UN special rapporteur on indigenous affairs visits Australia

Australia to reinstate its anti-racist act

Canberra, Australia | upi.com | August 24th 2009 + RELATED ARTICLES

The Australian government has reiterated its intention to bring back the Racial Discrimination Act within the Northern Territory after it was suspended two years ago.

The comments come as a U.N. special rapporteur on indigenous human rights is touring some of the country's most disadvantaged aboriginal communities investigating people's claims of racial discrimination by the territorial and federal governments.

At issue is the federal government's decision to intervene in the lives of aboriginals to improve their lot versus what the aboriginals claim is dictatorial, overbearing regulation and discriminatory practices.

Many of the aboriginal towns and camps are the poorest places in Australia, with living conditions, health ailments and child abuse most problematic.

The act ensures no Australian is discriminated against. However, it was suspended to allow the Northern Territorial Government to take over the running of around 70 aboriginal communities.

With the act suspended, the government has been dictating how many aboriginals live their lives, including where and how their welfare checks are spent such as how much a family must spend on food. Also, entertainment has been curtailed including Internet access and in particular access to pornographic Web sites.

But church leaders, aboriginal rights groups and political activists have said government actions are discriminatory because they are based on race. They have been fighting for the Racial Discrimination Act to be re-instated as soon as possible and the town councils to be handed back to the aboriginals.

Thousands of aboriginals have written to the United Nations demanding the organization visit the Northern Territory. The current fact-finding tour of U.S. law Professor James Anaya, the special rapporteur, is the result of their petitioning efforts, and Anaya kicked off his visit in controversial fashion.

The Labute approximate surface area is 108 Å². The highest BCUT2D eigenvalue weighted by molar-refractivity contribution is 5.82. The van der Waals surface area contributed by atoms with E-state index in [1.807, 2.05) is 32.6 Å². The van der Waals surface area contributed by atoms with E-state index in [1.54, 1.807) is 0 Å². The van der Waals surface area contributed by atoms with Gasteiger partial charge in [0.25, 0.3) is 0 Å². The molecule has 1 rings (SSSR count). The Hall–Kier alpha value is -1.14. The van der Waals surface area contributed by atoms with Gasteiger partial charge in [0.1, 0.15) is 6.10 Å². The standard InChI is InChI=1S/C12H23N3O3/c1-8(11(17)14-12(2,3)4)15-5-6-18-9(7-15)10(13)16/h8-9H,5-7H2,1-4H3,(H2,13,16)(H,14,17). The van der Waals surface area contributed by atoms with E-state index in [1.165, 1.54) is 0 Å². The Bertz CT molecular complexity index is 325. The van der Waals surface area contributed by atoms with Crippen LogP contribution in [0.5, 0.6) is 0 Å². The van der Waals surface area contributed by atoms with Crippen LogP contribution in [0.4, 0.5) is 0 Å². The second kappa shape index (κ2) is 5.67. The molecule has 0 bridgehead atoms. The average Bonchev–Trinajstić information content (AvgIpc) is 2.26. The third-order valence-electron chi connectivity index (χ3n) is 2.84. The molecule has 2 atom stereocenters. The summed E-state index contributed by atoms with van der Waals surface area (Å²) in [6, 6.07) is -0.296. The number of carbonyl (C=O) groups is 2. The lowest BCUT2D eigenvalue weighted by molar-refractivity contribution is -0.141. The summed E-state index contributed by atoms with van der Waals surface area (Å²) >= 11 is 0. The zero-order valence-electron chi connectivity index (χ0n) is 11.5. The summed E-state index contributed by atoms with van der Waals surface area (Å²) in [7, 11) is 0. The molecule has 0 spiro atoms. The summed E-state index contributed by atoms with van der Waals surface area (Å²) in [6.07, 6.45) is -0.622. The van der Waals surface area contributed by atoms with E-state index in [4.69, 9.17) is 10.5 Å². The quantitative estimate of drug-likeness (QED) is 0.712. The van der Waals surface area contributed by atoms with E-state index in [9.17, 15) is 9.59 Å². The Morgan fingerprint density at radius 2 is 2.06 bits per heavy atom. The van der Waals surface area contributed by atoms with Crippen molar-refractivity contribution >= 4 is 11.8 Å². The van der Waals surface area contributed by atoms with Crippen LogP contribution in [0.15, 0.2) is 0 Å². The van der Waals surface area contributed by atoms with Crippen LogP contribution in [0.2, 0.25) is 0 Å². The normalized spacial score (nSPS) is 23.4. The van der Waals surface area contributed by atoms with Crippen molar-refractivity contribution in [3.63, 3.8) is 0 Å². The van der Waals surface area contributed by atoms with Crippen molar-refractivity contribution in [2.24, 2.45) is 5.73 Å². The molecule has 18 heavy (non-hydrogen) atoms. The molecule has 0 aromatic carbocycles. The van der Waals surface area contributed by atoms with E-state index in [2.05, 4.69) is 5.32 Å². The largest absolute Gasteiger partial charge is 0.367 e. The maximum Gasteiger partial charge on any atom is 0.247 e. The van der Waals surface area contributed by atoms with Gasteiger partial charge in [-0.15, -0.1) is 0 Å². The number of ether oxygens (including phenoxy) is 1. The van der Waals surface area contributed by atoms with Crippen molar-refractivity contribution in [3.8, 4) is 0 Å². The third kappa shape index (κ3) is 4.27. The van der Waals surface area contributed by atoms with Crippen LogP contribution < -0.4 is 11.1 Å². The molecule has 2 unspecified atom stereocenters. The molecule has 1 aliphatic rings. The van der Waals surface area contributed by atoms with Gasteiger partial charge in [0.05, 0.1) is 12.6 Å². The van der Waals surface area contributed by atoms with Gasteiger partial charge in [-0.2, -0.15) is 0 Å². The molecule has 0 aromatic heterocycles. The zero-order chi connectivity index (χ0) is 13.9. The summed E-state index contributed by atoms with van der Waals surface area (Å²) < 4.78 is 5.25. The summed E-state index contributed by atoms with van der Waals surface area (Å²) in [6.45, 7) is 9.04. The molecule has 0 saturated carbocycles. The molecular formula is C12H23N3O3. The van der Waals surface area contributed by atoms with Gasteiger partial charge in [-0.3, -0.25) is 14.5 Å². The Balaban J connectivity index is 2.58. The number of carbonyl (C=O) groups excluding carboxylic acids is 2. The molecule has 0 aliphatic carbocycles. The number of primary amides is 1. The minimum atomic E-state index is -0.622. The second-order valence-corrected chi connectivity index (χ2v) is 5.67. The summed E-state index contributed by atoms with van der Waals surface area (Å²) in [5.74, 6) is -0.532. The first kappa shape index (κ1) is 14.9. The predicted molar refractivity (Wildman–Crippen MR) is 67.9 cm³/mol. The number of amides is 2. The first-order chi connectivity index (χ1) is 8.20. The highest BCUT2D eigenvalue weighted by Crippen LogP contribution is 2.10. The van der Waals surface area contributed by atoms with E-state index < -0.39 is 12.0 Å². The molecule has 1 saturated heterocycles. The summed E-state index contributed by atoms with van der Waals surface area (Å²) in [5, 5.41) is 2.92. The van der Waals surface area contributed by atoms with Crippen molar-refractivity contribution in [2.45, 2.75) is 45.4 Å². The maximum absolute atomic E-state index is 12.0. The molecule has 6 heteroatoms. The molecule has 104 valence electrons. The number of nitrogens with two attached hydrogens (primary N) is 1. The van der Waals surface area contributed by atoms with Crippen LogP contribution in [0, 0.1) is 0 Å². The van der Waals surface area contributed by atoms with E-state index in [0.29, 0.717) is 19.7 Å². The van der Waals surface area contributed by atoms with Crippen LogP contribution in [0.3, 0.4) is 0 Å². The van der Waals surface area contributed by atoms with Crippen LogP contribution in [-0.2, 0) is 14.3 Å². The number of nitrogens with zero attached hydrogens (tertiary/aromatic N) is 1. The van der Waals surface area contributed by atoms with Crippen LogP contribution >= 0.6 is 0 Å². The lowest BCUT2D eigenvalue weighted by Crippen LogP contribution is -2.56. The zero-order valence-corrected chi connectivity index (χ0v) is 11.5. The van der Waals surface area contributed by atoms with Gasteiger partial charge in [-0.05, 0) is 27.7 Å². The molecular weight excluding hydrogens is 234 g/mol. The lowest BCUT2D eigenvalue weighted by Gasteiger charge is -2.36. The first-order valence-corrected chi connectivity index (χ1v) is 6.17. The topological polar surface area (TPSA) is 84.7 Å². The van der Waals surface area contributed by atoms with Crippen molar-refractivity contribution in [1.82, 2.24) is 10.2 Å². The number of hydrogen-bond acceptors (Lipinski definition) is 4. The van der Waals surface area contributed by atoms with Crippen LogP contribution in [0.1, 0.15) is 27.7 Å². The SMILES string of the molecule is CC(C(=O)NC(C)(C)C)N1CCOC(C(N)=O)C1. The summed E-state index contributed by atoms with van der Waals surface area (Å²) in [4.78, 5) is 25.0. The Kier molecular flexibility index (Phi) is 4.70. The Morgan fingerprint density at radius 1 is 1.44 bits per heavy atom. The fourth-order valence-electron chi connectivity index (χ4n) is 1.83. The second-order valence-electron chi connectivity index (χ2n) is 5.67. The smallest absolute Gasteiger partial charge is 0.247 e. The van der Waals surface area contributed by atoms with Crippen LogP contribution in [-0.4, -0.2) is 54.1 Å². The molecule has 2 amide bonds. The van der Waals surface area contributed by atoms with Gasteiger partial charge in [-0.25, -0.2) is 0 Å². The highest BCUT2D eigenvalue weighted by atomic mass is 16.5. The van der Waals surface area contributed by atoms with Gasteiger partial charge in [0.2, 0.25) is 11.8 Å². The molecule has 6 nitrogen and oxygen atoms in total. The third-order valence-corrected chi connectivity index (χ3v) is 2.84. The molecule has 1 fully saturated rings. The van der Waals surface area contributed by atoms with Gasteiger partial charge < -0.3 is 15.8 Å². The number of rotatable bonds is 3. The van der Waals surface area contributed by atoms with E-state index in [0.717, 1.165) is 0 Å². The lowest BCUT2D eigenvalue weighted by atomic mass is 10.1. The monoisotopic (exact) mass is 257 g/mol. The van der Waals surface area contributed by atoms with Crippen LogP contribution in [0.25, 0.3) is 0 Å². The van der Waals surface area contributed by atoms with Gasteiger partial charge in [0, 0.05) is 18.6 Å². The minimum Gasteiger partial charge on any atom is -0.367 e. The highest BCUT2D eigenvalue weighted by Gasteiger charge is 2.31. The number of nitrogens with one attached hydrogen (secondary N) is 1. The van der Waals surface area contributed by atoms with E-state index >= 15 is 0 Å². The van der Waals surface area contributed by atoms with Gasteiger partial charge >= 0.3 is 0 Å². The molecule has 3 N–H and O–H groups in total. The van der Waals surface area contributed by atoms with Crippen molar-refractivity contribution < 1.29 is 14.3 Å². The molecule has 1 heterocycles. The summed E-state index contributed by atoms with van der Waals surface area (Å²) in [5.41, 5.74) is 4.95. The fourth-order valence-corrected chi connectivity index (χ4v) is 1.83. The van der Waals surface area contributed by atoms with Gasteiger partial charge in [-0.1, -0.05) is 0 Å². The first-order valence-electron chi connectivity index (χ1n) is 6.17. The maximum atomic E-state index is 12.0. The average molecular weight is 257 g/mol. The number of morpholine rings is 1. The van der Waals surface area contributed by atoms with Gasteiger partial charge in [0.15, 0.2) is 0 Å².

Anaya is the James J. Lenoir Professor of Human Rights Law and Policy at the James E. Rogers College of Law at the University of Arizona. He was appointed Special Rapporteur on the Situation of Human Rights and Fundamental Freedoms of Indigenous Peoples in March 2008.

On the first day of his visit he told Australian media that there appears a prima facie case that suspending the act is discriminatory. But he also said he had yet to make up his mind whether the suspension was in the best interests of Australia's indigenous people.

Asked if the suspension was "undeniably discriminatory" Anaya said that "on its face, yes. But I'm not expressing a conclusion about whether or not that's justified at this time," he told reporters in Canberra.

The federal government's case that the suspension was working in the aboriginals favor suffered a setback last week. Jim Davidson, head of the Northern Territory's Strategic Indigenous Housing and Infrastructure Program, was fired after revelations of mismanagement of government funds to build 750 houses.

He was sacked after it became public that the SIHIP's administration costs would absorb more than 70 percent of the program's $563 million budget. The program was launched 18 months ago, but no houses have yet been built.

The program has been delayed because of legal wrangling over the government securing proper land leases upon which to build the houses, Indigenous Affairs Minister Jenny Macklin told Parliament.

The Racial Discrimination Act could be reinstated during the spring session of Parliament. But even so, the government has said it will fight to keep some control over aboriginal town councils.

Anaya is expected to leave Australia by the end of the week.

UN Human Rights Report

ABC Radio Australia News | 17th August 2009

The United Nations' Special Rapporteur on Indigenous Affairs has begun a twelve day visit to Australia and will report to the U-N Human Rights Council on the situation of Australia's indigenous people.

Professor James Anaya will travel to urban and remote areas to meet government and indigenous representatives as well as civil society groups.

Aboriginal people suffer deep disadvantage by almost every measure, with the Rudd Labor government promising to close the gap.



UN probes human rights in Aboriginal communities

Brigid Glanville www.abc.net.au | 17th August 2009

A special investigator from the United Nations will today begin a two-week examination of remote Aboriginal communities.

Professor James Anaya, the UN's special rapporteur on Indigenous human rights, will visit a number of town camps and Aboriginal communities across the Northern Territory and other parts of Australia.

It is expected he will meet with a number of groups to raise concerns about the Federal Government's Northern Territory intervention, as well as the Government itself, before reporting back to the UN.